Colossians 1:16-17, CSB

You Don’t Actually Know It All: A Letter to Myself

5 years ago today, I graduated from college. It was such an exciting and joy-filled day, with the sense of relief that it was over tangible in the air. As I reflect back over the last 5 years, I am amazed at the grace and mercy of our great God. In many ways, the person I am today and the person I was when I crossed that stage are two very different individuals.

Reminiscing on my college years feels like looking back on someone else’s life.

When I think back over my college experience, like everyone, I feel some nostalgia. I think fondly of fun times and making new friends. In many ways, though, college was a difficult time for me. Like most people who go away to college, I was suddenly away from home, learning some very difficult (but extremely valuable) lessons.

It all came to a head my senior year, 2014-2015.

I was lost. In my own selfish pride, though, I was completely blind to it. I was in a state of constant stress. I barely slept, and when I did sleep I didn’t rest. (My poor roommate didn’t sleep much either, unfortunately.) I had fits in my sleep and night terrors that would rival the scariest horror movie you’ve ever seen. I was constantly exhausted and riddled with stress, and the people around me had to endure it. I was consumed with myself and having control over everything. I sought comfort in making the world around me, and the people around me, fit into my very specific expectations.  If anything was out of place in my apartment, I couldn’t handle it. If people didn’t respond to me like I expected them to, I came unglued. I blamed everyone around me for my problems. I was completely unaware of myself and unwilling to look too closely. I knew something was not right, but I didn’t want to face it. Instead, I carried on that way, trying to keep up a façade, and be someone I was not. I hated myself. I would lash out at someone I cared for, someone who was a good friend to me, then later when I was alone, cry my eyes out. I felt so overwhelmed with guilt. I felt guilt about things that were not even about me. That’s insane, right? Yes, it is. Instead of apologizing, I pushed those people further away, attempting to soothe my self-inflicted wounds by clinging to my pride and perceived control.

I was so consumed with myself and the image I portrayed to others that I didn’t recognize the root of the issues. Satan whispered terrible things to me constantly, about myself and the people around me who tried to encourage me. He tickled my pride, convincing me that I was right, and everyone else was wrong. It didn’t matter about what, just that I was right. I chose to believe those things instead of believing God when HE tells me who I am, and WHOSE I am.

Now, 5 years later…

I could not have dreamed up this life I now get to live on that day 5 years ago. In these 5 short years, God’s grace brought me more than I could have asked or imagined. A few months after I graduated, I started working as a ministry assistant at Ingleside Baptist Church in Macon, GA. I worked there for 2 years, and I will always think back on those years with fondness. The Lord used the people I met there and the work I got to do to help shape me into the person I am today. I learned so much about myself, the character of God, and the amazing grace we have in Christ. I met my husband Daniel at Ingleside.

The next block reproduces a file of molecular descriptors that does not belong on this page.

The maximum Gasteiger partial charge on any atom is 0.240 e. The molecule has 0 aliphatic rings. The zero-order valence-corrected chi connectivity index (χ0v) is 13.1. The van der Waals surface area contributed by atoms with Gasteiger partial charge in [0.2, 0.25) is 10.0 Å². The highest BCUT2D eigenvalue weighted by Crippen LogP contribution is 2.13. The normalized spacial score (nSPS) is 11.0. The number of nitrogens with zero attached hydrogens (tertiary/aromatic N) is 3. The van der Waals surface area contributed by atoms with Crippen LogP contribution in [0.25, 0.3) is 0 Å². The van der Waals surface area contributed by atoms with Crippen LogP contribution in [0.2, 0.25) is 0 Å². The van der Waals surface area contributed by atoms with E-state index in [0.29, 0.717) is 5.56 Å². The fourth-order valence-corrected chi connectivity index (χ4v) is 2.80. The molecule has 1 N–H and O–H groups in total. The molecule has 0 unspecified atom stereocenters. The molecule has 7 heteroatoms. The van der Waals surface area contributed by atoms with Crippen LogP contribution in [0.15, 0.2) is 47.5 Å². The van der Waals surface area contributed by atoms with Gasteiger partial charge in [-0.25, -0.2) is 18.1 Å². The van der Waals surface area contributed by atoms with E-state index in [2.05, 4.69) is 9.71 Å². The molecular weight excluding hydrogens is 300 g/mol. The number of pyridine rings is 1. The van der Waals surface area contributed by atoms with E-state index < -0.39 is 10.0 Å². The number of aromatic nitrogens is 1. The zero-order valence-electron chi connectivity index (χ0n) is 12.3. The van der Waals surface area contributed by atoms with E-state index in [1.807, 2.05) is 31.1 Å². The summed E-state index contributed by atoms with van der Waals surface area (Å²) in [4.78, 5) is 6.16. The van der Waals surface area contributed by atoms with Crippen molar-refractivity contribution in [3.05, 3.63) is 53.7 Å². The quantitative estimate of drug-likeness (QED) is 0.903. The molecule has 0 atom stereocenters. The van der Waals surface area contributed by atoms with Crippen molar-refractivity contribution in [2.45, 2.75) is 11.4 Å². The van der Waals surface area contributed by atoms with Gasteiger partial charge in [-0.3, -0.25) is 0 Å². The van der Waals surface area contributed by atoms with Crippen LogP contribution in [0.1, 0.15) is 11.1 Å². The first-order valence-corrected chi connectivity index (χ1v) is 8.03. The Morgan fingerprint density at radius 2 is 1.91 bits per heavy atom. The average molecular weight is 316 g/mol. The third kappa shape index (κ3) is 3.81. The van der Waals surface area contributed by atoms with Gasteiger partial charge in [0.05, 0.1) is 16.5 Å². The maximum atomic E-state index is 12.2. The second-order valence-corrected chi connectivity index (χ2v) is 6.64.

November 2017 – I got to marry the best man in the world. He started school in August 2017, studying to be a PA at Emory University in Atlanta. After our wedding, I moved to Atlanta with him, where we still live now. We live in the heart of the city, and we get to serve at an amazing church – M28 Church. I work at the North American Mission Board, and Daniel works as a Physician Assistant at a local hospital.

If you described my current life to me 5 years ago, I would have laughed in your face. I greatly underestimated the peace and joy that comes from deeply trusting my Father and resting in His grace. Darkness and sin had a serious hold on me. I was convinced that I had to figure it all out, convinced that I knew better than anyone, including the God who created me. (Can I insert an eye-roll at myself here?)

Today, I am exactly where God wants me to be, and that feeling is indescribable. I am far from perfect, but I can rest in the salvation I have in Christ. I don’t often look back on that girl, walking around campus in 2014-15, stomach in knots, head full of doubts and fears, anger driving everything she did and said. It’s painful, and part of me wishes that part of my life was different. On the other hand, though, I’m thankful for the trials of this life. I certainly do not enjoy them, but God uses those seasons of life, those moments of darkness and pain, to shape me more into the image of my Savior. Friend, if you are in a valley season, lift your eyes to Heaven and praise God for it. Thank God for His sovereign grace.

I thank the Lord that His plans are infinitely better than mine.